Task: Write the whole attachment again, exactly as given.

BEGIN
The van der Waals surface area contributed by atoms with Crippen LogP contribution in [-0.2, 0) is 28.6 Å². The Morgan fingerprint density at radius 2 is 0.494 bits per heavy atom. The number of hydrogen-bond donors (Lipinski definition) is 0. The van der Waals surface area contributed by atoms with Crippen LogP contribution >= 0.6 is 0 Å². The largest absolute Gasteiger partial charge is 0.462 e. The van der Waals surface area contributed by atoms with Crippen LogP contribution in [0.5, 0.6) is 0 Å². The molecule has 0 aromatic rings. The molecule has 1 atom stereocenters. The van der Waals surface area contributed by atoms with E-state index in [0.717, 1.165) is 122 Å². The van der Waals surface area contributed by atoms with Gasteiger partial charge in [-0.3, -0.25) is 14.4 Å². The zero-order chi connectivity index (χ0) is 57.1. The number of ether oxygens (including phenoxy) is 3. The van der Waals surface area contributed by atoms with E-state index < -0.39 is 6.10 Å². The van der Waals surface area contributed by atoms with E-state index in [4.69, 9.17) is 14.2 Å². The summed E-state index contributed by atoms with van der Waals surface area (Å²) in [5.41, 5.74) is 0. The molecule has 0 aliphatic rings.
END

The van der Waals surface area contributed by atoms with Crippen LogP contribution in [-0.2, 0) is 28.6 Å². The Morgan fingerprint density at radius 2 is 0.494 bits per heavy atom. The number of hydrogen-bond donors (Lipinski definition) is 0. The van der Waals surface area contributed by atoms with Crippen LogP contribution >= 0.6 is 0 Å². The largest absolute Gasteiger partial charge is 0.462 e. The van der Waals surface area contributed by atoms with Crippen LogP contribution in [0.5, 0.6) is 0 Å². The molecule has 0 aromatic rings. The molecule has 1 atom stereocenters. The van der Waals surface area contributed by atoms with E-state index in [0.717, 1.165) is 122 Å². The van der Waals surface area contributed by atoms with Gasteiger partial charge in [-0.3, -0.25) is 14.4 Å². The zero-order chi connectivity index (χ0) is 57.1. The number of ether oxygens (including phenoxy) is 3. The van der Waals surface area contributed by atoms with E-state index < -0.39 is 6.10 Å². The van der Waals surface area contributed by atoms with E-state index in [4.69, 9.17) is 14.2 Å². The summed E-state index contributed by atoms with van der Waals surface area (Å²) in [5.41, 5.74) is 0. The molecule has 0 aliphatic rings.